Seth Meyers takes a break from TV for a stand-up show in Las Vegas

Seth Meyers stands up at Encore Theater on May 4.
Photo: Brad Barket / AP

From his writing and “Weekend Update” gigs on SNL to his current nonstop onslaught against the president on NBC’s Late Night, Seth Meyers has evolved into a performer who puts political parody center stage. But when he gets back to stand-up comedy, the boyish 45-year-old takes advantage of the varying opportunities to poke fun at his own experiences. And when he’s performing in Las Vegas—as he will this weekend at Wynn—it’s a chance to engage with a diverse audience.

“I’ve always had good shows in Las Vegas, but I do think it’s true that when you go to most other cities, you feel like you’re performing for people from there, and in Vegas it’s for people from everywhere, so it takes a little bit longer to clock what kind of audience you have on any given night,” Meyers says. “But that makes it exciting, not just for comedians but all different kinds of performers. There’s always electricity in the room there.”

You just passed the five-year mark doing Late Night. Does working on that show have a different impact or influence on your stand-up than Saturday Night Live did?I think in both cases, stand-up is a way to talk about things that don’t really fit on SNL or Late Night, so it’s always been a good outlet to use to talk about family or more personal experiences or anything that feels out of place on network television. It hasn’t changed my experience, but doing Late Night did slow down the stand-up, because on SNL, you have the summers off. But after five years, I’m starting to find the freedom to go out a little more.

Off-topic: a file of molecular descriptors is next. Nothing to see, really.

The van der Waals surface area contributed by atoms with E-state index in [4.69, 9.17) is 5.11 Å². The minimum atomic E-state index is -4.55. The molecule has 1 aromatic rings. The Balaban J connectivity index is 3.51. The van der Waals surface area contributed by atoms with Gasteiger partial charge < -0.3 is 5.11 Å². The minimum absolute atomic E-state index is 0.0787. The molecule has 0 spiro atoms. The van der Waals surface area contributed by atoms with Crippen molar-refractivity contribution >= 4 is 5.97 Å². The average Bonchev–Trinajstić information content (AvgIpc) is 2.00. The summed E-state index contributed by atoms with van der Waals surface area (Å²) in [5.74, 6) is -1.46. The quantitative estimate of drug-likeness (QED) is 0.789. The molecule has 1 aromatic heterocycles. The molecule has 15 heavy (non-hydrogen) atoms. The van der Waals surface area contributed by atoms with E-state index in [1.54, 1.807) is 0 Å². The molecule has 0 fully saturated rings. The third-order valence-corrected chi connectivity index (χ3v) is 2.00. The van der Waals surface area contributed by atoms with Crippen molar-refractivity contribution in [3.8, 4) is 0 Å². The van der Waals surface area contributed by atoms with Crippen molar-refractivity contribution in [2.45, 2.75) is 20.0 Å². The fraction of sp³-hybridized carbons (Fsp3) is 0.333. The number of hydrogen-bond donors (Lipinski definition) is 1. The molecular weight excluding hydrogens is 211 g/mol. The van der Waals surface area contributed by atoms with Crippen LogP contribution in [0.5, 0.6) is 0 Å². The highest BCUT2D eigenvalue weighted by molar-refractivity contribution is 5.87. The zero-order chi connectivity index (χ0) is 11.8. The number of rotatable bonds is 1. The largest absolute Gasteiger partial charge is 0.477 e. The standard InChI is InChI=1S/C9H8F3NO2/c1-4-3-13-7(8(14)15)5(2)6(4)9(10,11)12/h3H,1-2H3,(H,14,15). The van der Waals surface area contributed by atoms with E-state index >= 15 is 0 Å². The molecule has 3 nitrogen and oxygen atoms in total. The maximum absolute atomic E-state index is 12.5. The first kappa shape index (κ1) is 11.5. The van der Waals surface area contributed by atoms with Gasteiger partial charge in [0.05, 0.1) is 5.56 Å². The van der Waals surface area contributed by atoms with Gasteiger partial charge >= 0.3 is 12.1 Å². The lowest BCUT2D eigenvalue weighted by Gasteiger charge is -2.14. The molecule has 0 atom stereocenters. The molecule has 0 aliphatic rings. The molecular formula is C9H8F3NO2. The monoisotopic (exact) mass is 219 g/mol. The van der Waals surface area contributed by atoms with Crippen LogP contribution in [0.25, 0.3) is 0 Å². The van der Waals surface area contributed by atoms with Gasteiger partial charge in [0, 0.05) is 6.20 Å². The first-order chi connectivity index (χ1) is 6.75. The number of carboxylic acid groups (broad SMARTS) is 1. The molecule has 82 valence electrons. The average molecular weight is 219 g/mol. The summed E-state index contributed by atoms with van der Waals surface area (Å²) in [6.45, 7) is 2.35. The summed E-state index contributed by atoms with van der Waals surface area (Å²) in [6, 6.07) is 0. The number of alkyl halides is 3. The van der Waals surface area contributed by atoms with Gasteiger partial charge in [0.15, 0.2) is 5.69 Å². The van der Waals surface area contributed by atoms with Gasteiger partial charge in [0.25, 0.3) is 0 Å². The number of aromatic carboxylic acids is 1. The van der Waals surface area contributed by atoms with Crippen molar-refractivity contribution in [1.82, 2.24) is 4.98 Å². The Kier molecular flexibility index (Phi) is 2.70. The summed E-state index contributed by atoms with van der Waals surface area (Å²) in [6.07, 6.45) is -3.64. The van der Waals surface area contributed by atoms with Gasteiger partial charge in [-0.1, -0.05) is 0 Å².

I think people identify you more now for political comedy. Is that something you intended to do on Late Night, or is it a byproduct ofthe Trump era? In the first 18 months of our show, we were trying to figure out who we are and what we wanted to do. Then the election started, and that’s an 18-month journey as well these days. Our show developed into something that was reacting to politics. I think it all felt a little sped-up because of having someone like Trump in the mix, and we were honest about the fact that we thought he would be a short-time participant in the proceedings, and we were obviously proven very wrong. But in the chase of covering all the madness in the months leading up, the show became better at reacting to things quickly. Because he’s the president, we still have a lot to react to every day.

How do you feel about the sentiment that we shouldn’t depend on comedians for news and analysis? I also don’t think people should get their news from comedians. I do think we’re not a bad second place to stop after you get the news. We try to provide some catharsis for people by laying it out honestly. Our whole purpose is to give it to you with as many jokes as possible, but I would think as a first source, you could do a lot better than getting your news from us.

But you could also do a lot worse. (Laughs.) That’s true. You know what? I’ll take that.

SETH MEYERS May 4, 7:30 p.m., $63-$109. Encore Theater, 702-770-9966.

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An award-winning writer who has been documenting life in Las Vegas for more than 20 years, Brock Radke covers entertainment ...

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